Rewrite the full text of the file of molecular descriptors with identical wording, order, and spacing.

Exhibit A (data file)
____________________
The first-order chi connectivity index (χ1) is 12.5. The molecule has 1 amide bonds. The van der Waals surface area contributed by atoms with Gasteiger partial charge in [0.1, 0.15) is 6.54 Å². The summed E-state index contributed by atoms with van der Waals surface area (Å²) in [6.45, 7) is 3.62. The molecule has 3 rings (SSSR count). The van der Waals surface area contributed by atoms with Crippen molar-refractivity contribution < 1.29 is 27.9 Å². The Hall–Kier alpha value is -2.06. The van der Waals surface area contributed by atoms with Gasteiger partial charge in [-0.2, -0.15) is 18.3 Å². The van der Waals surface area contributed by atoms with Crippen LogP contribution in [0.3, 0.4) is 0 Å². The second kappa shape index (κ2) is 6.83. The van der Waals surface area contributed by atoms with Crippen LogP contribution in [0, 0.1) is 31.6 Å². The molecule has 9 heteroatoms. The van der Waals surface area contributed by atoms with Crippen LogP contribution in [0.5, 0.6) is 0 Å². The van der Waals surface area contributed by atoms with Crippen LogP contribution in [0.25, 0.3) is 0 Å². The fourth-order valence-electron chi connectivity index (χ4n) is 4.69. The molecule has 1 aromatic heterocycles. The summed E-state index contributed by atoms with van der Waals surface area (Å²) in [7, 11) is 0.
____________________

The first-order chi connectivity index (χ1) is 12.5. The molecule has 1 amide bonds. The van der Waals surface area contributed by atoms with Gasteiger partial charge in [0.1, 0.15) is 6.54 Å². The summed E-state index contributed by atoms with van der Waals surface area (Å²) in [6.45, 7) is 3.62. The molecule has 3 rings (SSSR count). The van der Waals surface area contributed by atoms with Crippen molar-refractivity contribution < 1.29 is 27.9 Å². The Hall–Kier alpha value is -2.06. The van der Waals surface area contributed by atoms with Gasteiger partial charge in [-0.2, -0.15) is 18.3 Å². The van der Waals surface area contributed by atoms with Crippen LogP contribution in [0.3, 0.4) is 0 Å². The second kappa shape index (κ2) is 6.83. The van der Waals surface area contributed by atoms with Crippen LogP contribution in [0, 0.1) is 31.6 Å². The molecule has 9 heteroatoms. The van der Waals surface area contributed by atoms with Crippen LogP contribution in [0.5, 0.6) is 0 Å². The van der Waals surface area contributed by atoms with Crippen LogP contribution in [0.25, 0.3) is 0 Å². The fourth-order valence-electron chi connectivity index (χ4n) is 4.69. The molecule has 1 aromatic heterocycles. The summed E-state index contributed by atoms with van der Waals surface area (Å²) in [7, 11) is 0.